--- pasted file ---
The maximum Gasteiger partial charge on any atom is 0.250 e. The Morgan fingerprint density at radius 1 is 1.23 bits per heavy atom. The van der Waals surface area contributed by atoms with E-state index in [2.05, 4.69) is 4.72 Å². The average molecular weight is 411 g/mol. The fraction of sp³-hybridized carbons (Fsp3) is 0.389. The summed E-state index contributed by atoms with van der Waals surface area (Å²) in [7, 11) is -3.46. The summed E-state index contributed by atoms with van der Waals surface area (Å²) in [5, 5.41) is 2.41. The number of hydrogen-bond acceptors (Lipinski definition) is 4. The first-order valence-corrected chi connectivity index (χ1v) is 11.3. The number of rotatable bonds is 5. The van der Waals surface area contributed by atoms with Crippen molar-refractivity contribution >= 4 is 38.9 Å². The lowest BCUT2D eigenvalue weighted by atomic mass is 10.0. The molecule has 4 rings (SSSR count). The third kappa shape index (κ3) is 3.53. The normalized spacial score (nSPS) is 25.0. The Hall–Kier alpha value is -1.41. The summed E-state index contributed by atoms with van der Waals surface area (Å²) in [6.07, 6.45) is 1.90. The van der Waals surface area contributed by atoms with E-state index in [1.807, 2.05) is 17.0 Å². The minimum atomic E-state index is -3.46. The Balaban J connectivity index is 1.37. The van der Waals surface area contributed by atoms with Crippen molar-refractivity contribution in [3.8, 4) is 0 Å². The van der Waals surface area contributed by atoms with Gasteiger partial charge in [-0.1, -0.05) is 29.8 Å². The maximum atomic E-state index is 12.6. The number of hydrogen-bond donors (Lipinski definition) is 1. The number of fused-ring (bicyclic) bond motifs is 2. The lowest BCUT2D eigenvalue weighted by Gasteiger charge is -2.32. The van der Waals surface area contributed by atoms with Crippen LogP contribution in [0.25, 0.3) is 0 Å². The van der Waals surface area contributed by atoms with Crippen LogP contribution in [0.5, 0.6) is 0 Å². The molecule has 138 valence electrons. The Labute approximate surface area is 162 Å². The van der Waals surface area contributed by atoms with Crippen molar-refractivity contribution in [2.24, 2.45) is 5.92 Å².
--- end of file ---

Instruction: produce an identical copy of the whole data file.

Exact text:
The maximum Gasteiger partial charge on any atom is 0.250 e. The Morgan fingerprint density at radius 1 is 1.23 bits per heavy atom. The van der Waals surface area contributed by atoms with E-state index in [2.05, 4.69) is 4.72 Å². The average molecular weight is 411 g/mol. The fraction of sp³-hybridized carbons (Fsp3) is 0.389. The summed E-state index contributed by atoms with van der Waals surface area (Å²) in [7, 11) is -3.46. The summed E-state index contributed by atoms with van der Waals surface area (Å²) in [5, 5.41) is 2.41. The number of hydrogen-bond acceptors (Lipinski definition) is 4. The first-order valence-corrected chi connectivity index (χ1v) is 11.3. The number of rotatable bonds is 5. The van der Waals surface area contributed by atoms with Crippen molar-refractivity contribution >= 4 is 38.9 Å². The lowest BCUT2D eigenvalue weighted by atomic mass is 10.0. The molecule has 4 rings (SSSR count). The third kappa shape index (κ3) is 3.53. The normalized spacial score (nSPS) is 25.0. The Hall–Kier alpha value is -1.41. The summed E-state index contributed by atoms with van der Waals surface area (Å²) in [6.07, 6.45) is 1.90. The van der Waals surface area contributed by atoms with E-state index in [1.807, 2.05) is 17.0 Å². The minimum atomic E-state index is -3.46. The Balaban J connectivity index is 1.37. The van der Waals surface area contributed by atoms with Crippen molar-refractivity contribution in [3.8, 4) is 0 Å². The van der Waals surface area contributed by atoms with Gasteiger partial charge in [-0.1, -0.05) is 29.8 Å². The maximum atomic E-state index is 12.6. The number of hydrogen-bond donors (Lipinski definition) is 1. The number of fused-ring (bicyclic) bond motifs is 2. The lowest BCUT2D eigenvalue weighted by Gasteiger charge is -2.32. The van der Waals surface area contributed by atoms with Crippen LogP contribution in [0.25, 0.3) is 0 Å². The van der Waals surface area contributed by atoms with Crippen LogP contribution in [0.5, 0.6) is 0 Å². The molecule has 138 valence electrons. The Labute approximate surface area is 162 Å². The van der Waals surface area contributed by atoms with Crippen molar-refractivity contribution in [2.24, 2.45) is 5.92 Å².